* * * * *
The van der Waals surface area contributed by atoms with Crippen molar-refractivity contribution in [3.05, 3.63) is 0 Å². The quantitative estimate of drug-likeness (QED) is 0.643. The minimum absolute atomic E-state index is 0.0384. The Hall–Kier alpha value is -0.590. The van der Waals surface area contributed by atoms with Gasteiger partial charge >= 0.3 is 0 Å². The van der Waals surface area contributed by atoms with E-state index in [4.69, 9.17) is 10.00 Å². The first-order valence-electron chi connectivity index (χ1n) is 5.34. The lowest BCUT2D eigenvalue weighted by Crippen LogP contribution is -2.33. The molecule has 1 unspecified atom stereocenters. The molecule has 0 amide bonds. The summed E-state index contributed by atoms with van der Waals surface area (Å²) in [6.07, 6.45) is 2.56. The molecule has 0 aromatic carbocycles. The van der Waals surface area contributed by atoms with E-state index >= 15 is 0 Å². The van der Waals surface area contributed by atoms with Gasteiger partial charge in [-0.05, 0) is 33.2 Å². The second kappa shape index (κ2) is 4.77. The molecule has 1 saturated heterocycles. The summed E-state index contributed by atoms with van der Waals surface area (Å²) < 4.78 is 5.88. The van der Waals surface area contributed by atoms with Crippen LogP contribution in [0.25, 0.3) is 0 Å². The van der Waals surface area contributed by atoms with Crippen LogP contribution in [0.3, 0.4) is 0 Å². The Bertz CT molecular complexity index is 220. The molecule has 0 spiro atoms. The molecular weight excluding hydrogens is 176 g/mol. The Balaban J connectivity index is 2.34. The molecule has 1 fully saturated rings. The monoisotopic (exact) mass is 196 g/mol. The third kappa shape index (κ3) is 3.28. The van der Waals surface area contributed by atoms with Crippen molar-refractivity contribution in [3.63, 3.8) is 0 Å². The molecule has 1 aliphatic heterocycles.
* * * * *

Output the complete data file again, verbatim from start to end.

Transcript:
The van der Waals surface area contributed by atoms with Crippen molar-refractivity contribution in [3.05, 3.63) is 0 Å². The quantitative estimate of drug-likeness (QED) is 0.643. The minimum absolute atomic E-state index is 0.0384. The Hall–Kier alpha value is -0.590. The van der Waals surface area contributed by atoms with Gasteiger partial charge >= 0.3 is 0 Å². The van der Waals surface area contributed by atoms with E-state index in [4.69, 9.17) is 10.00 Å². The first-order valence-electron chi connectivity index (χ1n) is 5.34. The lowest BCUT2D eigenvalue weighted by Crippen LogP contribution is -2.33. The molecule has 1 unspecified atom stereocenters. The molecule has 0 amide bonds. The summed E-state index contributed by atoms with van der Waals surface area (Å²) in [6.07, 6.45) is 2.56. The molecule has 0 aromatic carbocycles. The van der Waals surface area contributed by atoms with E-state index >= 15 is 0 Å². The van der Waals surface area contributed by atoms with Gasteiger partial charge in [-0.05, 0) is 33.2 Å². The second kappa shape index (κ2) is 4.77. The molecule has 1 saturated heterocycles. The summed E-state index contributed by atoms with van der Waals surface area (Å²) < 4.78 is 5.88. The van der Waals surface area contributed by atoms with Crippen LogP contribution in [0.25, 0.3) is 0 Å². The van der Waals surface area contributed by atoms with Crippen LogP contribution in [0.3, 0.4) is 0 Å². The Bertz CT molecular complexity index is 220. The molecule has 0 spiro atoms. The molecular weight excluding hydrogens is 176 g/mol. The Balaban J connectivity index is 2.34. The molecule has 1 fully saturated rings. The monoisotopic (exact) mass is 196 g/mol. The third kappa shape index (κ3) is 3.28. The van der Waals surface area contributed by atoms with Crippen molar-refractivity contribution in [3.63, 3.8) is 0 Å². The molecule has 1 aliphatic heterocycles.